Our contributions and commitment to data infrastructure projects have stretched well beyond our own too. We’ve made a strong commitment to Giraph, for example, and have scaled it to support graph structures with over a trillion edges.
Last, but absolutely not least, infrastructure projects remain one of the most important parts of our open source efforts.
HHVM, the HipHop Virtual Machine, is by far the most significant and followed project in our portfolio, and has enjoyed huge support from the PHP ecosystem. 2013 has seen almost 4,000 commits to the project, and great strides made in terms of performance and compatibility with third-party PHP frameworks, important for broader community adoption.
The team has just emerged from a lockdown and yesterday shared news of the progress they’ve made. We’re also excited to have seen the VM integrated into Travis CI for continuous integration tests, and to have added FastCGI support for integration with other popular web servers.
We’ve worked on many other notable infrastructure projects this year too. Of our own, these include pfff, our code analysis toolbox, libPhenom, a high performance eventing framework, and folly, our popular C++ library. We’ve also made significant contributions to Mercurial, LLVM, and GNU grep throughout the year.
The Open Compute Project also continued to go from strength to strength in 2013, with new work on networking hardware, new community and foundation management, and numerous hackathons and workshops throughout the year. Facebook is working hard to help support the project and its goal to develop open source server and data center designs for all kinds of data center technologies – and we’re looking forward to the Open Compute Summit next month.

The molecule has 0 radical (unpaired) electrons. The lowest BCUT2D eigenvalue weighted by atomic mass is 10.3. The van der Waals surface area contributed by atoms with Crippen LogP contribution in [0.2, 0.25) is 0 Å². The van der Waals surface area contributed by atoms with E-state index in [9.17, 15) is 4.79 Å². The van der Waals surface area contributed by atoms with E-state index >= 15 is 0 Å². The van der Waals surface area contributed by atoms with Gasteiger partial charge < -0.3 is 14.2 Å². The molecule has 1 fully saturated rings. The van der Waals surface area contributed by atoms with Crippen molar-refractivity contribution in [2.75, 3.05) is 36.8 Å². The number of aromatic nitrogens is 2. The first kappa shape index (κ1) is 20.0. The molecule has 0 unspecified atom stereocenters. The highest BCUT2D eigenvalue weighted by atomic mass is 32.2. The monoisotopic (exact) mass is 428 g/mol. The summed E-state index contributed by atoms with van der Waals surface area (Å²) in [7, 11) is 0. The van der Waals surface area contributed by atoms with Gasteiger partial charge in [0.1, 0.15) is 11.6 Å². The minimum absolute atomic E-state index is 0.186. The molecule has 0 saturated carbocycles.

Our open source program in 2013…
When you’re using, or contributing to, an open source project, we know there’s nothing worse than seeing it stagnate: bugs unaddressed, issues left open, pull requests neglected. Our goal at Facebook is to ensure we’re maintaining strong and responsible community engagement across our portfolio.
We’ve taken some very specific steps to do this. For example, we now encourage our engineering teams to work on open source projects in the open by default, using GitHub, Bitbucket or Apache Software Foundation projects as the source of truth.
We have a new toolchain that helps us keep these repos in sync with our internal systems, code review process, task tracking and so on. And we’ve recently instrumented every repo to ensure they are all being kept healthy: We have internal dashboards of the number of commits, pull requests, and issues for each team. This provides us an early warning system for any communities we are inadvertently neglecting.
We’re also proud to announce that we’re working with Bountysource to help out our communities and motivate and reward involvement in various open source projects. We’ve already provided a range of bounties on projects including HHVM and D.
And just last month, we announced the Facebook Open Academy to help bring open source to computer science curricula at universities around the world.
In 2013, we also started the “@ Scale” program of engineering events, which are designed to bring together developers to talk about the challenges of implementing various technologies at scale and share their solutions and any resulting open source projects. Events this year have included Analytics @, Mobile @, and Data @ Scale, and videos from each are available on our Facebook Developers channel. Stay tuned for many more @ Scale events in the New Year.
And finally, welcome to our new engineering web site, code.facebook.com! We want to make it as easy as possible for you to stay up to date with all our activities, and this is where you’ll find all our engineering blog posts, videos, academic publications – and of course open source projects. Subscribe to our Facebook Page and our open source news for other regular updates.
As the famous Facebook maxim goes, our open source program is still only 1% finished.
We know there is still a huge amount to work on, across each of the major themes above. We’re very lucky to have strong and enthusiastic communities on our projects, and with that comes great responsibility.
Whether you’re in the mobile, web, data or infrastructure communities, we look forward to continuing to working with you all – and we’ll see you in 2014!